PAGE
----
Rasta Parrot Parrot 17 Stems are short but are also very sturdy, straight and easy to harvest and clean. Blooms are consistent with field quality—not exceptionally full but striking colors. Shorter stems in later succession.
Super Parrot Parrot 16 Large, full blooms on weak stems that tend to snap/droop and are difficult to handle. Shorter stems in later succession.
Dordogne Single Late 18 Tall and slow to mature, with stems that tend to bend as blooms mature.
Menton Single Late 16 Tall and slow to mature. Gorgeous color, very tall. Necks tend to snap very easily after harvesting.
Queen of the Night Single Late 17 Slow to mature. Dramatic color, unique bloom shape, thin stems.
Silver Cloud Triumph 17 Stunning color, especially on developing buds. Elegant streamlined shape. Streamlined leaves also extend around bud and give some attractive contrast. Stems are thin and blooms are small but color is stunning and bloom shape is unique, adding interest to mixed bunches.

Notes on Tulip Classes

Tulip varieties for forcing can be found in all of the more well-known classes of tulips—Single Early, Double Early, Triumph, Darwin Hybrids, Parrots, Lily-flowering, Single-Late and Double-Late classes.

Darwin Hybrid Tulips

Darwin Hybrid tulips are generally tall and early, with good plant vigor. While these varieties are strong performers in the field, their long stems can have a tendency to be weak in a forced environment, so it is worth doing your own trialing of Darwin hybrids varieties.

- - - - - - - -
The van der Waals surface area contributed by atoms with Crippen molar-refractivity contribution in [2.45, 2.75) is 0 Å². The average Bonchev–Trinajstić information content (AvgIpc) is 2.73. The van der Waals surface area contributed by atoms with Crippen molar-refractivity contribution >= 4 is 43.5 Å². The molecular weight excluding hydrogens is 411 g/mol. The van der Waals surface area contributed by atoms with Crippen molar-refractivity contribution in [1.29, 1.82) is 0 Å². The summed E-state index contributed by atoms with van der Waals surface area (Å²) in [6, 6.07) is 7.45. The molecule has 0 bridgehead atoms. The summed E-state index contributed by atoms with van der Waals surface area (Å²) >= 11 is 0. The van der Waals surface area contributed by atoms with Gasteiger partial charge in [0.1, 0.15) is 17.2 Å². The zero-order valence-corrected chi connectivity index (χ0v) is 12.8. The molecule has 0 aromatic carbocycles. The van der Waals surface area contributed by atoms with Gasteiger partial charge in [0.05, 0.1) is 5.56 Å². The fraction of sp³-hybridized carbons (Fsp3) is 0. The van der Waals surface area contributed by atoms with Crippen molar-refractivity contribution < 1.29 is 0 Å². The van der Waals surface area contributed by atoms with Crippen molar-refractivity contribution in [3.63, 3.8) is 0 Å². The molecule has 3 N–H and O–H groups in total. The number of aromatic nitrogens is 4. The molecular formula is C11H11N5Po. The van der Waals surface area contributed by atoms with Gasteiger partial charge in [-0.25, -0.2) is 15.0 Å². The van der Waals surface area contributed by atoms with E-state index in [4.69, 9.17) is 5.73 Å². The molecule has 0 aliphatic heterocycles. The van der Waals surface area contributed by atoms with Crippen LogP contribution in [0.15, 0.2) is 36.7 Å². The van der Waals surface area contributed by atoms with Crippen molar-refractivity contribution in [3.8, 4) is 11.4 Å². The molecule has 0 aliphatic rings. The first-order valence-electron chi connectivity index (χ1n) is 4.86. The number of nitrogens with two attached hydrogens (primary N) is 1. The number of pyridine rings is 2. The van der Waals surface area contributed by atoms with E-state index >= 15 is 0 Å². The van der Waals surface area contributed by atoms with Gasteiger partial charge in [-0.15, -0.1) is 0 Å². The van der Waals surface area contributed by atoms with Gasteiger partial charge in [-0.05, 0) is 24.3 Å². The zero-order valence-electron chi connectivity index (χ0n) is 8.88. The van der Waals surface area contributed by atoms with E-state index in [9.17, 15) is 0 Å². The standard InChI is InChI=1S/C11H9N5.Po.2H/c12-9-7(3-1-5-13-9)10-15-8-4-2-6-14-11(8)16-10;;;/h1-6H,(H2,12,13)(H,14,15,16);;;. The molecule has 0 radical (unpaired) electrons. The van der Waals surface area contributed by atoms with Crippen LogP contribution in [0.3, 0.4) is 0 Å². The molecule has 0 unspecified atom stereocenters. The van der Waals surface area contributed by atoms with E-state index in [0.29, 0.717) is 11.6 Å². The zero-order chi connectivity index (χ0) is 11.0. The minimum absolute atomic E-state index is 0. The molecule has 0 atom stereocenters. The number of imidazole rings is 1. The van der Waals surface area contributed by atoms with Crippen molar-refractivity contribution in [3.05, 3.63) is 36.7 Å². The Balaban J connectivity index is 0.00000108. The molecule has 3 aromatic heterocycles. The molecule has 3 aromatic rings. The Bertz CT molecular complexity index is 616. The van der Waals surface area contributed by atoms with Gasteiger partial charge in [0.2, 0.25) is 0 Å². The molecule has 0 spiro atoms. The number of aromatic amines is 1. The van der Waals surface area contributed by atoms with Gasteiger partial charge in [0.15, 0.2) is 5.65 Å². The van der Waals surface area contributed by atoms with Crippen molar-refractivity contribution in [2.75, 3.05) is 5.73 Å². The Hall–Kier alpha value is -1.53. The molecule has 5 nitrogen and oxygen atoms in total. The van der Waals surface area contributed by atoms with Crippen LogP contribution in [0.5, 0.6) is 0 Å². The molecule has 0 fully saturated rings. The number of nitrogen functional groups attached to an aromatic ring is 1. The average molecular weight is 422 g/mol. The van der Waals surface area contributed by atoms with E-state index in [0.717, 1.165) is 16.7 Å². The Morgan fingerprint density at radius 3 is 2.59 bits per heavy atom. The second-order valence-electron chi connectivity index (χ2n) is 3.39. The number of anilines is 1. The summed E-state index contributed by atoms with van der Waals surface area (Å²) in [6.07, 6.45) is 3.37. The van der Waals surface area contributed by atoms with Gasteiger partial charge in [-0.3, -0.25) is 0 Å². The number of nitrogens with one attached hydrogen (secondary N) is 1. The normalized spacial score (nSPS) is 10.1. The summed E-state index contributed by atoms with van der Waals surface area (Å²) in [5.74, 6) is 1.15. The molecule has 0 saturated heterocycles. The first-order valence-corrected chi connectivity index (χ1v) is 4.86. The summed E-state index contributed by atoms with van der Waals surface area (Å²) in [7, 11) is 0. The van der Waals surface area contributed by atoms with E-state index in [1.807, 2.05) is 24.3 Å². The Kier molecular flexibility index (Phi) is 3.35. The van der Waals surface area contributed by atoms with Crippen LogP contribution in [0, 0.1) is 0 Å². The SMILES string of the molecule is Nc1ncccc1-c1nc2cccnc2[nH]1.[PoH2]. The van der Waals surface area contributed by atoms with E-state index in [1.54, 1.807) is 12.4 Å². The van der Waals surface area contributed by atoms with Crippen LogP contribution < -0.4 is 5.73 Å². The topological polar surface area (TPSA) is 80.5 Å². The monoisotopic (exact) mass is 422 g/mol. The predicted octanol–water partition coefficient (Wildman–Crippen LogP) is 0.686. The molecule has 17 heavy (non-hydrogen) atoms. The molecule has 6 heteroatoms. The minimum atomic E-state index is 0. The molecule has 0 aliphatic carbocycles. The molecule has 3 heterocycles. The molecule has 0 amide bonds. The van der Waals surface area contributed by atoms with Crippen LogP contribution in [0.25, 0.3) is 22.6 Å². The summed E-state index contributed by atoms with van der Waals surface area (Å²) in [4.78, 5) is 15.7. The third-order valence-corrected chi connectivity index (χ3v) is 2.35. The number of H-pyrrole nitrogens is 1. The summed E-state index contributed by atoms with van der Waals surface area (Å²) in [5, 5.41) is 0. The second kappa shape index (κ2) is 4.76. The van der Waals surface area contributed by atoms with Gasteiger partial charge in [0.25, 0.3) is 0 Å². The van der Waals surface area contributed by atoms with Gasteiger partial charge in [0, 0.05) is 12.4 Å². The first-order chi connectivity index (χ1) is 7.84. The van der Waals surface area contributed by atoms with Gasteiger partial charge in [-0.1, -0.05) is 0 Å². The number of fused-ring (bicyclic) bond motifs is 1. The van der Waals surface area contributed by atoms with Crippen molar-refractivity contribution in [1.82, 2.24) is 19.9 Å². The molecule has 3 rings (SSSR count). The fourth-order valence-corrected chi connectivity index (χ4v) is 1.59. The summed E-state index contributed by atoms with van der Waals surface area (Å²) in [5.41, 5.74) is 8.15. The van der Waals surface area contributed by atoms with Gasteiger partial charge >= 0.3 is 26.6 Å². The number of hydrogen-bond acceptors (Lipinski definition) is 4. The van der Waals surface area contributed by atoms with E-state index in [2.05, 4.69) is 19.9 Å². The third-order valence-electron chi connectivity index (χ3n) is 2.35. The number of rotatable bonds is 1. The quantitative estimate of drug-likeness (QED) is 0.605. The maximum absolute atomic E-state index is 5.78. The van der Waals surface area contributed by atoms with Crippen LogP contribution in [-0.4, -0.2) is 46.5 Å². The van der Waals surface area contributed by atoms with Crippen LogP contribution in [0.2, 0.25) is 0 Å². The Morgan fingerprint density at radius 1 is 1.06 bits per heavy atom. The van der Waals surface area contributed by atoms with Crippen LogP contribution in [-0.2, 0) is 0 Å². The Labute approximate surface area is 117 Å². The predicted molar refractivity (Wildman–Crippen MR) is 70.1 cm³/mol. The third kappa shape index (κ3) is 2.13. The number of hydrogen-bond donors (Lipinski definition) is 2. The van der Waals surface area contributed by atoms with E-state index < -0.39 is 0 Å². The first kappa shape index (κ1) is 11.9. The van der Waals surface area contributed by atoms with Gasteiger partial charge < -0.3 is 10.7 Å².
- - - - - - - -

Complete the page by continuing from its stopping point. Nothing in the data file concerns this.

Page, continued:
• The Impression varieties have forced well in our trials, although plants do produce abundant vegetation which can slow down processing of cut stems.

Single Early Tulips

These classic single-flowering bulbs tend to be earlier to flower and are often selected for forcing early in the season.

Triumph Tulips

Triumph tulips are another class that is common for forcing. Triumph tulips are available in a wide range of colors and are primarily single-flowering. Triumph tulips offer more compact plant than the Darwin Hybrids, but are still taller compared to many double-flowering varieties.

forced tulip bulbs in crates in a high tunnel
A diversity of tulip varieties at our Research Farm.

Double-Flowering Tulips

Both early and late-flowering double flowering tulip varieties often tend to be on the shorter side but offer a beautiful range of unique colors and flower forms. While stems can be short, they tend to be sturdy making harvesting and processing easier. Some varieties that have performed well in our trials are:

Parrot Tulips

forced parrot tulips
Forced Parrot tulips.

Parrots are a diverse class of tulips that offers fancy blooms in stunning color combinations. Characterized by their scalloped and ruffled petal edges, Parrot tulip varieties vary widely in flowering time, stem quality and color. Some of the strongest performers in our trials are:

See our Forced Tulip Trial Results chart, above for more detailed information on other parrot tulip varieties.

Single Late

Also known as ‘French Tulips’ these single-flowering varieties tend to flower later in the season and on taller stems. Growers should trial their own favorite varieties.